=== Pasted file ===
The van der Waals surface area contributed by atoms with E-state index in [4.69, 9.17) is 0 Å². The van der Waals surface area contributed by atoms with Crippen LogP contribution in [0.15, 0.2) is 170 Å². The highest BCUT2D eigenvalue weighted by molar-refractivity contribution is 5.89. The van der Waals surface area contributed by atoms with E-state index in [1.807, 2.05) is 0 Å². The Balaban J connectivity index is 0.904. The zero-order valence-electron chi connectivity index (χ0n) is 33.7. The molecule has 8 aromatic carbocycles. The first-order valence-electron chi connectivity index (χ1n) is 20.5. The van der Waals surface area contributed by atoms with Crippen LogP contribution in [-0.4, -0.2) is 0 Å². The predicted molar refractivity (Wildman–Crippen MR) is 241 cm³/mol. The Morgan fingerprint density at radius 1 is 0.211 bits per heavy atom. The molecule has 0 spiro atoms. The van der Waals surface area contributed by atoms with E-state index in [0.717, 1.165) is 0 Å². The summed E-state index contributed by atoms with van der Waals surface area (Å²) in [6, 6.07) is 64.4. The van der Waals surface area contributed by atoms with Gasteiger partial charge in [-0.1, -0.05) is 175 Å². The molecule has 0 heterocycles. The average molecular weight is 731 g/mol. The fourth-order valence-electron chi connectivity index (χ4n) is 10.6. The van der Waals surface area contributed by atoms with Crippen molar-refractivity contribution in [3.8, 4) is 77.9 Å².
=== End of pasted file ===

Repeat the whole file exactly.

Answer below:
The van der Waals surface area contributed by atoms with E-state index in [4.69, 9.17) is 0 Å². The van der Waals surface area contributed by atoms with Crippen LogP contribution in [0.15, 0.2) is 170 Å². The highest BCUT2D eigenvalue weighted by molar-refractivity contribution is 5.89. The van der Waals surface area contributed by atoms with E-state index in [1.807, 2.05) is 0 Å². The Balaban J connectivity index is 0.904. The zero-order valence-electron chi connectivity index (χ0n) is 33.7. The molecule has 8 aromatic carbocycles. The first-order valence-electron chi connectivity index (χ1n) is 20.5. The van der Waals surface area contributed by atoms with Crippen LogP contribution in [-0.4, -0.2) is 0 Å². The predicted molar refractivity (Wildman–Crippen MR) is 241 cm³/mol. The Morgan fingerprint density at radius 1 is 0.211 bits per heavy atom. The molecule has 0 spiro atoms. The van der Waals surface area contributed by atoms with E-state index in [0.717, 1.165) is 0 Å². The summed E-state index contributed by atoms with van der Waals surface area (Å²) in [6, 6.07) is 64.4. The van der Waals surface area contributed by atoms with Gasteiger partial charge in [-0.1, -0.05) is 175 Å². The molecule has 0 heterocycles. The average molecular weight is 731 g/mol. The fourth-order valence-electron chi connectivity index (χ4n) is 10.6. The van der Waals surface area contributed by atoms with Crippen molar-refractivity contribution in [3.8, 4) is 77.9 Å².